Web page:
• What does evidence suggest is the most
effective treatment for young women
with depression and anxiety?
• Are there any negative consequences or
contraindications for the use of drug
therapy or CBT with young women?
• Scenario 3 is a bit different from the previous ones because
you’re interested in the comparison of two interventions
(drug therapy and CBT). When you have search questions
that include comparisons it can be useful to use the stepwise
PICO process (Sackett et al., 1997) and ask yourself the
following questions:
• Population (who is the question about?)
• Intervention (which intervention / approach is involved?)
• Comparison (what do you want to compare?)
• Outcome (what is the desired outcome?)
2. Search terms
Key terms are the most important words in your
search question, for example:
• What does the law say about epilepsy and
• How does autism in children affect their sleep
• How effective is drug therapy compared to CBT
in treating depression and anxiety?
• Key terms can be used to search for information
when you put them into a search box.
Activity 1: Key Terms
Identify the key terms in the following search
• Which interventions equip some families to cope
better with adolescents who have severe and
complex disabilities?
• What support groups are available for young
carers of parents with multiple sclerosis (MS)?
• Is cognitive behavioural therapy more effective
than drug therapy for treating anxiety?
• How effective are community based interventions
in reducing substance misuse in young people?
Equivalent terms
• Key terms in your search question can be used as
search terms. However, it is also important to consider
that search terms can have equivalents or alternatives
and depending on the search terms you decide to use,
different results can be returned. For example:
Search term
Equivalent terms
anxiety, worry, pressure, strain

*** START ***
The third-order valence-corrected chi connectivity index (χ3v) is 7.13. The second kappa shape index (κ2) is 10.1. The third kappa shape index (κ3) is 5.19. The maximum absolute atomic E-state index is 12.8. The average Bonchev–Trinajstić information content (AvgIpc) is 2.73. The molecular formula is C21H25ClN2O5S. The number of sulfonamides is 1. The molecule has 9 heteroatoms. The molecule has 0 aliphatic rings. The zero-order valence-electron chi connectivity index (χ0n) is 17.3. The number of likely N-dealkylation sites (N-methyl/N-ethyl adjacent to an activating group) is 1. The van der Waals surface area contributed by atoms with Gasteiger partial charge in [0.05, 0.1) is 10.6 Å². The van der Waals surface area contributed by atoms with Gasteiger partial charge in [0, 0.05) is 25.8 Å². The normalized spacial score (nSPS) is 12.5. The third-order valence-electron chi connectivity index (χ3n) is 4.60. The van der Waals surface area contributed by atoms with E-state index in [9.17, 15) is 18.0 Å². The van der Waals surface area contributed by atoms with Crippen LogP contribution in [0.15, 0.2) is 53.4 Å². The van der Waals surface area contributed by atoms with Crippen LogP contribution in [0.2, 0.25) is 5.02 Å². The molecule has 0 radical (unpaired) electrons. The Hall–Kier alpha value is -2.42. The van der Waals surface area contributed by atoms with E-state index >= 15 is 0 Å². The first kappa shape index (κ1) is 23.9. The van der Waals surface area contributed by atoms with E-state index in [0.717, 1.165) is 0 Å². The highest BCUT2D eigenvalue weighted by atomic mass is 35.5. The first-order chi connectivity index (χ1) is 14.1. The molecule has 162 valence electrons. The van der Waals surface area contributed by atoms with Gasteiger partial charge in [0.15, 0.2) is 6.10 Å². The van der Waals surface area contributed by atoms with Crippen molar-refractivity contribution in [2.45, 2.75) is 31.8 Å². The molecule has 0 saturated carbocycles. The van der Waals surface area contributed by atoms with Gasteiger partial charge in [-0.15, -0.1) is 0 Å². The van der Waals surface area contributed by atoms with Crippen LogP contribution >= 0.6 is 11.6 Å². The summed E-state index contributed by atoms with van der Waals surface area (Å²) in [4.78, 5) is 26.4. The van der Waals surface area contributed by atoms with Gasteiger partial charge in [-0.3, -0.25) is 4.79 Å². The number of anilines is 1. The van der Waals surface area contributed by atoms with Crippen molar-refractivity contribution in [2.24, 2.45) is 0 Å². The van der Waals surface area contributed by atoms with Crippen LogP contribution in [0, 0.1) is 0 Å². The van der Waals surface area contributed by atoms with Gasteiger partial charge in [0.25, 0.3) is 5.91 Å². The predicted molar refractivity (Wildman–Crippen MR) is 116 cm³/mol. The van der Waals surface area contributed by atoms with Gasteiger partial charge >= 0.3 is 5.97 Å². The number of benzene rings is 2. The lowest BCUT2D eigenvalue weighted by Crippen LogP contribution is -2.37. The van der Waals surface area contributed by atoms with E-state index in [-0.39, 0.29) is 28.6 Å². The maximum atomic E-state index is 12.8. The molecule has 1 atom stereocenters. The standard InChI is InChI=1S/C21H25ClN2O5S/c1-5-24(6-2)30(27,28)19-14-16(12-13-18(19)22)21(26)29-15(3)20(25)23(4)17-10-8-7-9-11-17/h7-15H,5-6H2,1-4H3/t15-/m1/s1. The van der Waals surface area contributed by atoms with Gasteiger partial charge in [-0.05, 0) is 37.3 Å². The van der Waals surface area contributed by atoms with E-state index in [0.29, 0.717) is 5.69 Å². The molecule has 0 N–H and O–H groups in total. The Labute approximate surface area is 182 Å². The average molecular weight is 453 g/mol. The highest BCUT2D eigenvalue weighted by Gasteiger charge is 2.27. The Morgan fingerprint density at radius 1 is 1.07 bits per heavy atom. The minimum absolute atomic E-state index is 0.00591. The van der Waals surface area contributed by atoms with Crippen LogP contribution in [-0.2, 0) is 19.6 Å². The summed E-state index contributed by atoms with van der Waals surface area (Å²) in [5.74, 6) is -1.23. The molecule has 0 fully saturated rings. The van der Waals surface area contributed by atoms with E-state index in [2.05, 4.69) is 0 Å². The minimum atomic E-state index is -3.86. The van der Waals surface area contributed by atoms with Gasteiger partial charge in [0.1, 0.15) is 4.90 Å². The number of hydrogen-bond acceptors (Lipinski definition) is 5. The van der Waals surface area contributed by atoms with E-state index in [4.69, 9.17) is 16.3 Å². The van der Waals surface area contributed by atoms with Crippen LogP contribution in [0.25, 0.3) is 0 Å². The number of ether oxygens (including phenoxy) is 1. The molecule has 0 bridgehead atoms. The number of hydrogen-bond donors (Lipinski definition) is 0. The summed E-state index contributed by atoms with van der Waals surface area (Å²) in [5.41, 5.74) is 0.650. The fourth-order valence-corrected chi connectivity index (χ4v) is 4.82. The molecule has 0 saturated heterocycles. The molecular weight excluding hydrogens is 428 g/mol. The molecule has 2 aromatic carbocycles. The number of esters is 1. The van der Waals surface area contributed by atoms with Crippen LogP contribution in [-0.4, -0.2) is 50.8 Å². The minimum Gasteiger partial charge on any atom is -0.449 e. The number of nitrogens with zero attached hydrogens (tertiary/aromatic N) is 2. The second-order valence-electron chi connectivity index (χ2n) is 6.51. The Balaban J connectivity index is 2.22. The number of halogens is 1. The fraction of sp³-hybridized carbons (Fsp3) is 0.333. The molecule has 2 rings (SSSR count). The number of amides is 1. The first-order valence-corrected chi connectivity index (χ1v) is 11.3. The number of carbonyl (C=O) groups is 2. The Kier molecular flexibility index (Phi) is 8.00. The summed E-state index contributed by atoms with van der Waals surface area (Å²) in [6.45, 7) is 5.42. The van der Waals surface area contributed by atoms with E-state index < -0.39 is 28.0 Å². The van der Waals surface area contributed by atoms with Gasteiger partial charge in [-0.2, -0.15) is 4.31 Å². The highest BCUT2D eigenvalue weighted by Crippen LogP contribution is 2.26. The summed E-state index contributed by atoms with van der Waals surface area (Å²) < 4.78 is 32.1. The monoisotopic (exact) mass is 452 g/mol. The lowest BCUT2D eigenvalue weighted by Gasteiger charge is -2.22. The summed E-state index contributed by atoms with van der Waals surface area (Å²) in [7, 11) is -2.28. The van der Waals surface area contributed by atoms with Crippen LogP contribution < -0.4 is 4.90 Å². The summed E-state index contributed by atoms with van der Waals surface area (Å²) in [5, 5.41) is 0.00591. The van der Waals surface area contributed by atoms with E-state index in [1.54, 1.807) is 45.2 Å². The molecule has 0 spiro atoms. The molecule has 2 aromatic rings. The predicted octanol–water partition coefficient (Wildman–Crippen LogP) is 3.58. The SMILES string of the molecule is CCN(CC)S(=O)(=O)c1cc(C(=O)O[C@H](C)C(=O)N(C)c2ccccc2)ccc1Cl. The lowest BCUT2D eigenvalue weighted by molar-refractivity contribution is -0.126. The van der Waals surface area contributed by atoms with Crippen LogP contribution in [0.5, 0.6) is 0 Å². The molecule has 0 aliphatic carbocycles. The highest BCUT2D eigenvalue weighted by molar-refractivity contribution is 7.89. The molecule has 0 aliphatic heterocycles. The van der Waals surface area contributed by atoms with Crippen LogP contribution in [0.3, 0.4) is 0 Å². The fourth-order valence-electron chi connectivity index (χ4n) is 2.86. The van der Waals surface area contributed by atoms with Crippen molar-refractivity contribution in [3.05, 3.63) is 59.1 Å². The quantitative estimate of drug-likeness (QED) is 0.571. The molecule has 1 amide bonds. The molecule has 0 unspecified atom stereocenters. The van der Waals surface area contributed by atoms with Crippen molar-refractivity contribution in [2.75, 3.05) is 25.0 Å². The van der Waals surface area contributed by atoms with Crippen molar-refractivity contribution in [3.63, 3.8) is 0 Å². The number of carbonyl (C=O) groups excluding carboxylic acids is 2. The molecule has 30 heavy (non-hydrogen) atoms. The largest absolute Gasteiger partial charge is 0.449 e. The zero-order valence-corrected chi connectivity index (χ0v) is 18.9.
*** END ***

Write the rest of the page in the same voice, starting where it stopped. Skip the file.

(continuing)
Employment, job, occupation
Activity 2: Formulating a search question
• 1. Think about a service user (or group of service
users) with whom you are currently working (e.g. a
foster carer looking after a teenage boy whose birth
mother recently died.)
• 2. Think of an issue relating to their situation that
you would like to find out more about (e.g. the foster
carer asking how best to deal with the teenage boy’s
• 3. Formulate a question on this topic (e.g. what’s
the best way to manage bereavement with teenagers
in foster care?)
Activity 3: Identifying search terms
• Based on the question you formulated in Activity 2,
identify the search terms and equivalent terms you
might use to conduct a search.
• For example:
Search terms
Equivalent terms
Loss, grief, death
Adolescents, adolescence,
teenage, young people
Parental, carers, mothers,
Further reading
• Formulating Questions:
• Developing a Research Question:
• Searching for Research:
• Internet social worker: search strategy:
• Sacket, D.L., Richardson, W.S.,
Rosenbery, W., Haynes, R.B. (1997).
Evidence-based medicine. How to
practice and teach EBM. 1st ed. London:
Churchill Livingston.
Copyright & Credits
(c) 2009 Institute for Research and Innovation in Social Services except
where indicated otherwise.
This work is based on and derived from Better informed for better health and
better care. NHS Education Scotland, 2009
CC-BY-NC. Except where otherwise noted, this work is licensed under a
Creative Commons Attribution-Noncommercial 2.5 UK : Scotland License. To
view a copy of this licence, visit
This means that, unless indicated otherwise, you may freely copy and adapt
this work provided you acknowledge IRISS as the source. Specifically:
* The Information Literacy Cycle diagram may be copied but may not be
modified without permission from NHS Education Scotland [contact: [email protected]]
* The article reproduced with the permission of the Press Association may
not be included in any derivative work.

Information Literacy Cycle Step 1 - The Institute for Research and